it is the contention of the above mentioned scientists, that the delay between destruction of planetary features and the subsequent impact, means that pretty much all of us will really only wake up and smell the coffee when it's effectively too late. that said, there are more than a few hints that there is worse to come. in the same newspaper issue, but a few pages on from that mentioned above, ran another article concerning measures being implemented to save fountains abbey, near ripon in north yorkshire. the abbey was founded some 800 years past, by 13 benedictine monks, but now its gardens and the ruins are at risk from flooding, a danger that's been on the increase over the past 50 years, and generally reckoned to be the result of climate-change.

incidents such as this ought to be of concern to all of us, whether cyclists or not. of course, all of us have the wherewithal to make even a tiny difference. should we be allowing our dud tyres and inner tubes to be thrown into landfill, do we really need a new cycling wardrobe this year, would merino be a better choice than polyester, micro-fragments of which have been discovered in arctic waters? cycling is generally regarded to be one of life's greener means of transport, emitting no measurable emissions, occupying considerably less space than the motorised alternative, and demanding nowhere near the real-estate occupied by motorways and on-road parking. and though there are occasional queries over manufacturing practices, they scarcely equal those endemic in car, truck, train or aircraft manufacture.

however, it's hardly disagreeable to expect portions of the cycle industry to start the ball rolling, something to which scotland's endura have been contributing for the past year through their one million trees initiative. this ten year project has committed the livingston-based cycle-clothing manufacturer to plant one million trees on an annual basis until 2030. this has resulted in reforestation of mangroves in the maputo bay region of mozambique, which has exceeded the first year's target by 30%. they now plan to continue their sterling work by commencing the planting of trees in scotland. and in addition to the one million trees project, endura have also committed to becoming carbon negative within the next three years.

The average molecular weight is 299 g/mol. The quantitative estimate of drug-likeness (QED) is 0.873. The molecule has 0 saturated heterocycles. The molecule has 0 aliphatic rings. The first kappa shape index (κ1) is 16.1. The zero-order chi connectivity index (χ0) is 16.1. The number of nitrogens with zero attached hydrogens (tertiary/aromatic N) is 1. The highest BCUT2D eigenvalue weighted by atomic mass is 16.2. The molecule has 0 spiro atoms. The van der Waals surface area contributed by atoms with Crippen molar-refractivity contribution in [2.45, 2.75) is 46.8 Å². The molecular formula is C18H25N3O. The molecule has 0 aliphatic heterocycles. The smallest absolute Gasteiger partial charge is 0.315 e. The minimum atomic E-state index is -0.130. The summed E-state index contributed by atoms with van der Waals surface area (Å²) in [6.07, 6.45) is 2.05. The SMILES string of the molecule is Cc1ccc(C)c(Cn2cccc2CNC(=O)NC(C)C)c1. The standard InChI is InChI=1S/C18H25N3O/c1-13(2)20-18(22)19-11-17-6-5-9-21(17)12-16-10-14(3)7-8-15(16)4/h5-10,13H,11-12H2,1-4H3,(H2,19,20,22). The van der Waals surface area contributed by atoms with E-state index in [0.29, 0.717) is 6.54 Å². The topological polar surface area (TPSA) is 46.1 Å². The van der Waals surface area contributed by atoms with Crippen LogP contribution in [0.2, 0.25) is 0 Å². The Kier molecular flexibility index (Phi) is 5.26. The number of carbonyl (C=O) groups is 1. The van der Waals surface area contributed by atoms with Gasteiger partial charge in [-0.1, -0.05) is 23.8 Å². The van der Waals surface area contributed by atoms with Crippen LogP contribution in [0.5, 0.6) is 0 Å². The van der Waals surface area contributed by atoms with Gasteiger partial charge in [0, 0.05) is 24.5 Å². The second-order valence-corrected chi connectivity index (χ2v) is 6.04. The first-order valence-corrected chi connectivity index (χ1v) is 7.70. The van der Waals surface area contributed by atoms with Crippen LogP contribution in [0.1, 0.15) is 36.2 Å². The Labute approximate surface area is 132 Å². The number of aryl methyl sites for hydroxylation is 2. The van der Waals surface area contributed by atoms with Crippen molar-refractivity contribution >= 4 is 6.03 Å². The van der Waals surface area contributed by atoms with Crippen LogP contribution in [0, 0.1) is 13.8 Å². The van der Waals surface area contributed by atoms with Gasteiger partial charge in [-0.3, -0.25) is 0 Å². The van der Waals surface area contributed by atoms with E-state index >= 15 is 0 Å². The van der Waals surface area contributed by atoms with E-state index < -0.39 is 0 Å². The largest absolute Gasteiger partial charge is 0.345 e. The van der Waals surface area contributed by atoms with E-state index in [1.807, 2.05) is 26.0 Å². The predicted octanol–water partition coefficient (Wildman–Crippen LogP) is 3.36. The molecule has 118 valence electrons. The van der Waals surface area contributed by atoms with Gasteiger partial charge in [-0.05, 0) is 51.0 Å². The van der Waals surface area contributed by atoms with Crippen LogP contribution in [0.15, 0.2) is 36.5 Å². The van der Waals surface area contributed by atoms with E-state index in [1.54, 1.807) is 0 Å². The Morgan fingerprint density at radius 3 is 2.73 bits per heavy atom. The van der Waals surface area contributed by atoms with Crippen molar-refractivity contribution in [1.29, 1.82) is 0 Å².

endura's co-founder and brand director, pamela barclay, initiator of the one million trees project said, "with covid-19 and disruption affecting communities around the world, it has meant so much more to have hit our target this year. but it's just year one." she also added that endura have been removing poly-fluorocarbons, designing for longevity, using recycled fabrics and materials, along with in-house repair services. the company has admitted that the next largest segment contributing to the company's emissions is the transportation of product and goods from the far east. the intention is to reduce the use of air freight by switching to overland rail services, when sea freight proves too slow.

endura also plan to reduce the carbon footprint of their livingston plant by switching to renewables, particularly for electricity. however, as i mentioned above, it is incumbent on the individual cyclist to make a contribution. it appears that frequent washing of cycle clothing contributes approximatey 20% to each garment's environmental impact and endura believe that significant reductions can be made by influencing our behaviour when it comes to washing and extending the product's lifespan. i confess, i'm unsure as to how that part might work; if you're anything like me, your jerseys/jackets/bibs are in need of a serious wash after several hours in the saddle.

however, i might be inclined to ask.

endura cycle clothing

thursday 14 january 2021

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a missed point?

child cycle racers credit: sport scotland

though i've seen only highlights of the recently held european cyclocross events, i do enjoy a cycle race as much as the next velocipedinal obsessive. and like more than just a few, i believe i may have suffered from the overkill of a seriously condensed racing season in the latter months of last year. the often overlapping tv coverage verged on being as much work as that experienced by race team managements, who must have been driven round the twist, scheduling riders, mechanics, support staff and bicycle hardware, all needing to be in a variety of places, seemingly all at the same time. but i'm sure most would agree that it was probably worth it, at least from the point of view of those of us who could merely sit back and enjoy watching it all.